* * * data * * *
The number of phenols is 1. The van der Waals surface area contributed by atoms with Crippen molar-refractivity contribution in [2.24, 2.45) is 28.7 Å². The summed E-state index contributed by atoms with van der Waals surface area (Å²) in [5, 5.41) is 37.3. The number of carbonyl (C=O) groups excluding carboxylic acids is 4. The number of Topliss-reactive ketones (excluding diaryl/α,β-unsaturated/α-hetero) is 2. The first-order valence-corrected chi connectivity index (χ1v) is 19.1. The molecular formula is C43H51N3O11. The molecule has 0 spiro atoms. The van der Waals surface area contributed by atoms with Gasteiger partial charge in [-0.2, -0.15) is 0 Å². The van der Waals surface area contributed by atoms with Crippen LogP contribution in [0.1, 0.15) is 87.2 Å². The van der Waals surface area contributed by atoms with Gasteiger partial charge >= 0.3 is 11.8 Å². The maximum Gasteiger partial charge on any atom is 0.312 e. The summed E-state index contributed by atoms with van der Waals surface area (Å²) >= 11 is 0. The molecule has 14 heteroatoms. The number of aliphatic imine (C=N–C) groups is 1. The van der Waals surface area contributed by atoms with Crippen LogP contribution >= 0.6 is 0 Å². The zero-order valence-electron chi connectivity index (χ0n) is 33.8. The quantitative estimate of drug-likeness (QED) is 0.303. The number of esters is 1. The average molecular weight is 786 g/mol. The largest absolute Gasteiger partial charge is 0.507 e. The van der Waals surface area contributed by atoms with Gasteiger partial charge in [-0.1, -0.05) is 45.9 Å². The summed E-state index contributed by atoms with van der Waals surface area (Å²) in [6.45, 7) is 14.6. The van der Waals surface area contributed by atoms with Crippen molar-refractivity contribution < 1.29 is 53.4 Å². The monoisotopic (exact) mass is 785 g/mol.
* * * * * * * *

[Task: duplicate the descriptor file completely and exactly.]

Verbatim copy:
The number of phenols is 1. The van der Waals surface area contributed by atoms with Crippen molar-refractivity contribution in [2.24, 2.45) is 28.7 Å². The summed E-state index contributed by atoms with van der Waals surface area (Å²) in [5, 5.41) is 37.3. The number of carbonyl (C=O) groups excluding carboxylic acids is 4. The number of Topliss-reactive ketones (excluding diaryl/α,β-unsaturated/α-hetero) is 2. The first-order valence-corrected chi connectivity index (χ1v) is 19.1. The molecular formula is C43H51N3O11. The molecule has 0 spiro atoms. The van der Waals surface area contributed by atoms with Gasteiger partial charge in [-0.2, -0.15) is 0 Å². The van der Waals surface area contributed by atoms with Crippen LogP contribution in [0.1, 0.15) is 87.2 Å². The van der Waals surface area contributed by atoms with Gasteiger partial charge >= 0.3 is 11.8 Å². The maximum Gasteiger partial charge on any atom is 0.312 e. The summed E-state index contributed by atoms with van der Waals surface area (Å²) >= 11 is 0. The molecule has 14 heteroatoms. The number of aliphatic imine (C=N–C) groups is 1. The van der Waals surface area contributed by atoms with Crippen LogP contribution >= 0.6 is 0 Å². The zero-order valence-electron chi connectivity index (χ0n) is 33.8. The quantitative estimate of drug-likeness (QED) is 0.303. The number of esters is 1. The average molecular weight is 786 g/mol. The largest absolute Gasteiger partial charge is 0.507 e. The van der Waals surface area contributed by atoms with Gasteiger partial charge in [-0.1, -0.05) is 45.9 Å². The summed E-state index contributed by atoms with van der Waals surface area (Å²) in [6.45, 7) is 14.6. The van der Waals surface area contributed by atoms with Crippen molar-refractivity contribution < 1.29 is 53.4 Å². The monoisotopic (exact) mass is 785 g/mol.